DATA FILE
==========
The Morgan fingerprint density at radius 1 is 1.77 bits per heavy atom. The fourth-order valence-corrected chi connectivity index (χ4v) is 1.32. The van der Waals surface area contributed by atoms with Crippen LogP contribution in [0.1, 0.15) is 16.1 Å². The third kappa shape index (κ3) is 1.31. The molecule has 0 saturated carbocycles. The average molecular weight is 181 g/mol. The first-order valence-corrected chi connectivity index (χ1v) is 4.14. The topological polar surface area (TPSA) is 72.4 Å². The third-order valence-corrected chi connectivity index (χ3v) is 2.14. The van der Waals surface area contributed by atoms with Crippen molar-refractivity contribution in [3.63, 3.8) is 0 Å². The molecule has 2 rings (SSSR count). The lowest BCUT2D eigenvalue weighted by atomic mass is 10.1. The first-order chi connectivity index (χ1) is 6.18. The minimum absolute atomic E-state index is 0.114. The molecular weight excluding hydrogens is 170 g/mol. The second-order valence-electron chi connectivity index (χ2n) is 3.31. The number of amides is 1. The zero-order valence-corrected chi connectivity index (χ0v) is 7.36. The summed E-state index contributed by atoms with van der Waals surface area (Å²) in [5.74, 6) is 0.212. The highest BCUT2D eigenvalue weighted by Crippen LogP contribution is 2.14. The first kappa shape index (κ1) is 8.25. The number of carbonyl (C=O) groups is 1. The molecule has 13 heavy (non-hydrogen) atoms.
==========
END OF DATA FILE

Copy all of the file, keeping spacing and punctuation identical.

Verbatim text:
The Morgan fingerprint density at radius 1 is 1.77 bits per heavy atom. The fourth-order valence-corrected chi connectivity index (χ4v) is 1.32. The van der Waals surface area contributed by atoms with Crippen LogP contribution in [0.1, 0.15) is 16.1 Å². The third kappa shape index (κ3) is 1.31. The molecule has 0 saturated carbocycles. The average molecular weight is 181 g/mol. The first-order valence-corrected chi connectivity index (χ1v) is 4.14. The topological polar surface area (TPSA) is 72.4 Å². The third-order valence-corrected chi connectivity index (χ3v) is 2.14. The van der Waals surface area contributed by atoms with Crippen molar-refractivity contribution in [3.63, 3.8) is 0 Å². The molecule has 2 rings (SSSR count). The lowest BCUT2D eigenvalue weighted by atomic mass is 10.1. The first-order chi connectivity index (χ1) is 6.18. The minimum absolute atomic E-state index is 0.114. The molecular weight excluding hydrogens is 170 g/mol. The second-order valence-electron chi connectivity index (χ2n) is 3.31. The number of amides is 1. The zero-order valence-corrected chi connectivity index (χ0v) is 7.36. The summed E-state index contributed by atoms with van der Waals surface area (Å²) in [5.74, 6) is 0.212. The highest BCUT2D eigenvalue weighted by Crippen LogP contribution is 2.14. The first kappa shape index (κ1) is 8.25. The number of carbonyl (C=O) groups is 1. The molecule has 13 heavy (non-hydrogen) atoms.